Alright, so I knew that this time of year was coming. I don’t know if it’s a Mid-Atlantic thing, what with our warm and humid autumn weather, but hot peppers grow like CRAZY in Maryland and my CSA haul illustrates this. Week after week, I lug home a SACKFUL of hot peppers. The obvious limitation to eating multiple pounds of hot peppers in a week is that well, the world has only a limited supply of handkerchiefs to deal with all the spicy food-induced noseblowing.
Over time I have discovered various ways to tame the spiciness of these noble beasts, or to preserve them for use in the winter.
The foremost and best way to tone down the heat so that more of these peppers can be incorporated into a serving of food is to roast or grill them. My approach for this hummus is sort of a blend of these two; I dry-roast them on a high heat until blackened, turn down the heat and cook for some time more until soft, then remove the skins and get to work. It’s pretty dang easy and the flavor of char-roasted jalapenos is, as Guy Fieri might say, “out of bounds”. Blended into a fairly classic hummus with amped-up lemon notes, they offer a creeping, mellow heat that pleases the palate of a spice enthusiast without destroying the palate of a wimp.
I’m just so happy to be using my oven again – it seems like we have finally escaped our crazy heat wave and into the 70’s and 80’s.
I kept the oil level fairly low in this hummus – I’m looking for ways to reduce my fat intake here and there and reach an optimal level of carbohydrates in my diet. If this isn’t a concern for you then additional olive oil will produce a silkier final product. As it stands, with relatively little oil, this hummus is PERFECT for spreading on sandwiches because it has a lot of structure to it. You can also thin out your hummus with the chickpea cooking liquid, or with warm water.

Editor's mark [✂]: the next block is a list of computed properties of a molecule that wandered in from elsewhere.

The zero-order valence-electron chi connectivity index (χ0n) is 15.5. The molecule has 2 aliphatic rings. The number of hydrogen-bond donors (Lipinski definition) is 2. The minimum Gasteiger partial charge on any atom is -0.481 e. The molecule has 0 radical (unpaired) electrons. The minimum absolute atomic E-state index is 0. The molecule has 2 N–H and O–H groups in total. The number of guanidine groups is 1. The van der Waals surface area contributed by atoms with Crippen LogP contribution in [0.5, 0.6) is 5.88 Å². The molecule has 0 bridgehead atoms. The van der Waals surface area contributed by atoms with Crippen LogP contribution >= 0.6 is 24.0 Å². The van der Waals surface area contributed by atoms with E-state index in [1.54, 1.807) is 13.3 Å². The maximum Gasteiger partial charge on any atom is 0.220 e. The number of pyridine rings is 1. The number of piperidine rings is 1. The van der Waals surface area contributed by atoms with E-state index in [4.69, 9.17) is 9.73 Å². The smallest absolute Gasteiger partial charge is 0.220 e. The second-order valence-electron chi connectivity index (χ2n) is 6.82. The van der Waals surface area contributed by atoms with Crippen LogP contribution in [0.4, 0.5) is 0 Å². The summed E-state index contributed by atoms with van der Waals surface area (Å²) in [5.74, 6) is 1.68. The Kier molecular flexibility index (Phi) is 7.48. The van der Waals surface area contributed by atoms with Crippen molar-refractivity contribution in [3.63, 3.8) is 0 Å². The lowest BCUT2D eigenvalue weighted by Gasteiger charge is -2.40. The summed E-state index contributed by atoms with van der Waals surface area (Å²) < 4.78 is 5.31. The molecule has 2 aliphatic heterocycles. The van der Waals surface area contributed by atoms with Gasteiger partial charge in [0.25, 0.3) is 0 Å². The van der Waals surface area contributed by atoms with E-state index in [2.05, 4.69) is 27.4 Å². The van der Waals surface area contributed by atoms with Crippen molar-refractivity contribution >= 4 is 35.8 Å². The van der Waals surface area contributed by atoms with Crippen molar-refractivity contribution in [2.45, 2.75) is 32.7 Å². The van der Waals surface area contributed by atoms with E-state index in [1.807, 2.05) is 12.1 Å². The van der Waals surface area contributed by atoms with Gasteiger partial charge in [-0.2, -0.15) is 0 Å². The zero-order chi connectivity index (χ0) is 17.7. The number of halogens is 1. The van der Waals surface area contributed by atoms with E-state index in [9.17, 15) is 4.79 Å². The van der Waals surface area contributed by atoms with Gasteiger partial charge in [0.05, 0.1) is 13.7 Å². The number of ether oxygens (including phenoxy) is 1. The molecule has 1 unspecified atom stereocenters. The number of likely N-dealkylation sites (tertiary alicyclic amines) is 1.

Charred Jalapeno Lemon Hummus
Makes a few cups – it’s hard to measure something when you are stuffing it in your face
About 5 medium-sized jalapenos
2 tb tahini
Juice and zest of two lemons
2-4 cloves of fresh garlic, roughly chopped
1-2 tb olive oil
2 cans of chickpeas, rinsed well
1 tb red wine vinegar
1/4 – 1/2 cup vegetable broth or water
1 tb ground cumin seed
1/2 tb ground coriander seed
Freshly ground black pepper & salt, to taste
(optional) fresh parsley, for serving
Place jalapenos on an ungreased baking sheet and bake for about 15 minutes in a 400 degree oven, or until skins are blistered and pulling away from flesh; rotate peppers once or twice during baking. When this is achieved, turn down the oven to 300 degrees and bake for another 15-20 minutes or until peppers are quite soft. Optionally, you could instead char the jalapenos by placing them directly onto the stove (if your stove is not electric), then finish them in oven – you will need more like 20-25 minutes.
While the peppers are cooling, combine tahini, lemon juice and zest, and garlic in a food processor or blender, until fully blended. Add olive oil and about a third of the chickpeas; continue blending and adding more chickpeas and liquid (red wine vinegar, vegetable broth) until smooth.
When the peppers have cooled, their skins should pull off very easily. Discard the skins and roughly chop up the jalapenos, then add them to the food processor along with any remaining chickpeas, until fully blended. Adjust levels of olive oil and broth or water to reach your own desired consistency. Stir in cumin, coriander seed, salt, and pepper, and check for seasonings (if it needs acid, add more red wine vinegar or lemon juice). Serve, optionally, with chopped fresh parsley and raw red onion.
This hummus tastes best after being refrigerated overnight, is great as a spread on sandwiches or as a dip, and will keep for at least a week in the fridge.